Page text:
Navigating Uncertain Times: How to Pivot Your Small Business for the Pandemic

These business pivot tips from industry experts will help businesses survive during and after the coronavirus pandemic.

Air Date: October 13, 2020

Moderator: Jeanette Mulvey, Editor-in-Chief at CO—, U.S. Chamber of Commerce

Featured Guests: Neil Bradley, Executive Vice President, Chief Policy Officer, and Head of Strategic Advocacy, U.S. Chamber of Commerce, Kelsey Brugger, Reporter, E&E News

The coronavirus pandemic has impacted businesses all over the world, but small businesses in particular have had to adapt quickly to the many massive changes this year to stay afloat. While a vaccine has been approved and businesses are starting to look forward to a post-pandemic return to work, businesses are still far from normalcy and must continue to pivot for the uncertain future.

To help small businesses through these unprecedented times, CO— hosted a panel of legal and economic experts to discuss how small businesses can continue to operate and even flourish during the ongoing pandemic. Here are three ways small business owners can pivot to keep their companies running.

While Waiting for Additional PPP Loans and a Fourth Stimulus, EIDL Loans are Still Available

While the second batch of PPP loans and the fourth stimulus package are still under negotiations between House Democrats, Senate Republicans and the current administration, Neil Bradley, executive vice president and chief policy officer of the U.S. Chamber of Commerce, believes the PPP program will reopen and small businesses will be able to apply for a second loan in the near future.

However, for businesses that need a more immediate or urgent financial boost, Bradley recommends the EIDL loan program, which is still open.

“The main difference between EIDL and PPP is EIDL operates like a normal loan — you [have] to pay it back,” said Bradley. The [great benefit of the] PPP program … is that, while it was a loan, if you use the proceeds from the loan for certain qualifying expenses, namely, retaining your employees, you could have the loan forgiven.”

Many business owners are starting to apply for PPP loan forgiveness during this time, especially those who received these loans early in the process. To accommodate businesses who acquired loans of $50,000 or less, the Treasury and SBA have announced a simplified PPP loan forgiveness process.

Be Transparent When Negotiating With Creditors and Landlords

One of the biggest hardships small businesses are facing is the inability to pay back creditors and landlords. Lenore Horton, a partner at FisherBroyles LLP, said it is best to be transparent about your COVID-related financial struggles while negotiating a more reasonable repayment plan.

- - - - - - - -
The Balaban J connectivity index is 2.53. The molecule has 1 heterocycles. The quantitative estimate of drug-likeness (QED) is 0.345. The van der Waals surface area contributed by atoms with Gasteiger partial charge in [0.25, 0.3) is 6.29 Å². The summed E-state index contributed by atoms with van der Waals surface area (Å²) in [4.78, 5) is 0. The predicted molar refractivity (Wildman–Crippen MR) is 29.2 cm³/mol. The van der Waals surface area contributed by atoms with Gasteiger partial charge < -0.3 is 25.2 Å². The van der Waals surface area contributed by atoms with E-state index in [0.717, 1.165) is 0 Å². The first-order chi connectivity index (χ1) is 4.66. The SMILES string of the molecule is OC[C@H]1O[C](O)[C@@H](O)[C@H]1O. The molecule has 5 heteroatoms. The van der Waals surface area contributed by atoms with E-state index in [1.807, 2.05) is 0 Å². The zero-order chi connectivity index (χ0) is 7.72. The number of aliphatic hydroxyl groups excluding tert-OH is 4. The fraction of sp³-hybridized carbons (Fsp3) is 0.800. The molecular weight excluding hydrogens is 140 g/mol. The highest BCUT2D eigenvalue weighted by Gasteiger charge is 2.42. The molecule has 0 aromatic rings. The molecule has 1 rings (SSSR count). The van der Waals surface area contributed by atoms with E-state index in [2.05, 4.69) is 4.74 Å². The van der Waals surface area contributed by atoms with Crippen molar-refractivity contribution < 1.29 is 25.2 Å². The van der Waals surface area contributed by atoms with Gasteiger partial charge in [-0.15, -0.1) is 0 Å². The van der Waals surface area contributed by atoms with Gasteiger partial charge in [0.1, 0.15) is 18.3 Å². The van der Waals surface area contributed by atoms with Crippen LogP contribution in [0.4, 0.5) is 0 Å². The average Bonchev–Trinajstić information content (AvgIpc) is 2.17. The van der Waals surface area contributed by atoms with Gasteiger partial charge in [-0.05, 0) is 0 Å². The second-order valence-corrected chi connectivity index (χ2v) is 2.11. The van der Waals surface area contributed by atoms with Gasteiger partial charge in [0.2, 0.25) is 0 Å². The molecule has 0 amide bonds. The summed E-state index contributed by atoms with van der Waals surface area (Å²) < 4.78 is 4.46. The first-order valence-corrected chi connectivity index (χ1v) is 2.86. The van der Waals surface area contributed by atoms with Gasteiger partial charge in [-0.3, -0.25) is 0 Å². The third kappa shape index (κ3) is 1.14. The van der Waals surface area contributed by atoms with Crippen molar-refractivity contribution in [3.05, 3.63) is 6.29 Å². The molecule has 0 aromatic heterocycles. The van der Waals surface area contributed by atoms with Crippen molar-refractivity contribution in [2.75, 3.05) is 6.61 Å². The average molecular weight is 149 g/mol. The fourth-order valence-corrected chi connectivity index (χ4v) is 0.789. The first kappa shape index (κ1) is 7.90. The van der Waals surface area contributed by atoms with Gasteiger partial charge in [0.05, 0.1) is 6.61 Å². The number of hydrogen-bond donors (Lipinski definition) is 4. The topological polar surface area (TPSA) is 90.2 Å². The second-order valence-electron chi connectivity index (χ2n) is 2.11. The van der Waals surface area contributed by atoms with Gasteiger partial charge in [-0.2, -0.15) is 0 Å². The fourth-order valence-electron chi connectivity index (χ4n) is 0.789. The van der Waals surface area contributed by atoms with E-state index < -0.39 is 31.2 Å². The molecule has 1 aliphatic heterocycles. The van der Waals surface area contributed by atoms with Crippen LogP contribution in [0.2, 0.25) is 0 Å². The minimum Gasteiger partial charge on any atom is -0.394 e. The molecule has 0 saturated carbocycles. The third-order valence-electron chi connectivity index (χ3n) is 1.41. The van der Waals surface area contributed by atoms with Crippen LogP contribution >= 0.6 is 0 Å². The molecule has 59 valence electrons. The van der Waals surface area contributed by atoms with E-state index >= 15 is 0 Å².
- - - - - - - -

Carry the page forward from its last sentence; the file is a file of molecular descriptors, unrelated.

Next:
Horton has helped clients draft letters and craft communications to their creditors to explain what the business is doing to generate new revenues and how they're looking to pivot. That way, the creditors have insight into how the business is working to pay them back.

“Radio silence is probably not going to be a confidence-building measure for those you owe money right now,” she said. “Being proactive and having a degree of transparency is important.”

You’ll Have to Pivot Your Business to Stay Alive and Relevant

In such unprecedented times, the best thing a small business can do is pivot their offerings and diversify their income stream. For example, Manny Cosme, president and CEO of CFO Services Group, spoke about how one event space business he worked with began doing live remote events rather than in-person gatherings, while another leveraged their workforce and resources to offer events-based cleaning services. They retrained their staff and pivoted from doing events to sanitation and cleaning.

Cosme said there are three ways to look at how you can diversify your revenue stream: what you sell, who you sell it to and how you deliver it.

“The more you can diversify along those three channels … the more diversified you'll be,” he said. “As you start to change one channel, all of a sudden you have a new revenue stream that you developed — and so it actually exponentially grows.”


Chris Padilla,

Vice President of Government and Regulatory Affairs, IBM

Tom Donohue,

CEO, The U.S. Chamber of Commerce